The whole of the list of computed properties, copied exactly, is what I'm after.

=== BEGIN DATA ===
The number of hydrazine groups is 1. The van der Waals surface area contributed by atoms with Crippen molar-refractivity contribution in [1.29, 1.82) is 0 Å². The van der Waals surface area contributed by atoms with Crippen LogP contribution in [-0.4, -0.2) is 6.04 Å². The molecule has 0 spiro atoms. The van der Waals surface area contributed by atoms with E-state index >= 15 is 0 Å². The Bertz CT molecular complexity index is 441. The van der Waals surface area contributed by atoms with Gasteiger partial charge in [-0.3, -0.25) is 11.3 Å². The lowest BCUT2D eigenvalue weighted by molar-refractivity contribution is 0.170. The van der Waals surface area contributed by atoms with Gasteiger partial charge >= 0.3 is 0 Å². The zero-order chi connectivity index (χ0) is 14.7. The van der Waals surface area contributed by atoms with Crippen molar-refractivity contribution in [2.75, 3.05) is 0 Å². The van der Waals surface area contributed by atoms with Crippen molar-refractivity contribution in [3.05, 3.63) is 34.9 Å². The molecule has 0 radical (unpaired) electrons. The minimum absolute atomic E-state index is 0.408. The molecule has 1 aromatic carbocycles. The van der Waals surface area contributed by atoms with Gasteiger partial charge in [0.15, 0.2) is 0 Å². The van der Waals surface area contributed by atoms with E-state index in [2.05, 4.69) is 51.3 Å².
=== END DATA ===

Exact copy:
The number of hydrazine groups is 1. The van der Waals surface area contributed by atoms with Crippen molar-refractivity contribution in [1.29, 1.82) is 0 Å². The van der Waals surface area contributed by atoms with Crippen LogP contribution in [-0.4, -0.2) is 6.04 Å². The molecule has 0 spiro atoms. The van der Waals surface area contributed by atoms with E-state index >= 15 is 0 Å². The Bertz CT molecular complexity index is 441. The van der Waals surface area contributed by atoms with Gasteiger partial charge in [-0.3, -0.25) is 11.3 Å². The lowest BCUT2D eigenvalue weighted by molar-refractivity contribution is 0.170. The van der Waals surface area contributed by atoms with Gasteiger partial charge >= 0.3 is 0 Å². The zero-order chi connectivity index (χ0) is 14.7. The van der Waals surface area contributed by atoms with Crippen molar-refractivity contribution in [2.75, 3.05) is 0 Å². The van der Waals surface area contributed by atoms with Crippen molar-refractivity contribution in [3.05, 3.63) is 34.9 Å². The molecule has 0 radical (unpaired) electrons. The minimum absolute atomic E-state index is 0.408. The molecule has 1 aromatic carbocycles. The van der Waals surface area contributed by atoms with Gasteiger partial charge in [0.15, 0.2) is 0 Å². The van der Waals surface area contributed by atoms with E-state index in [2.05, 4.69) is 51.3 Å².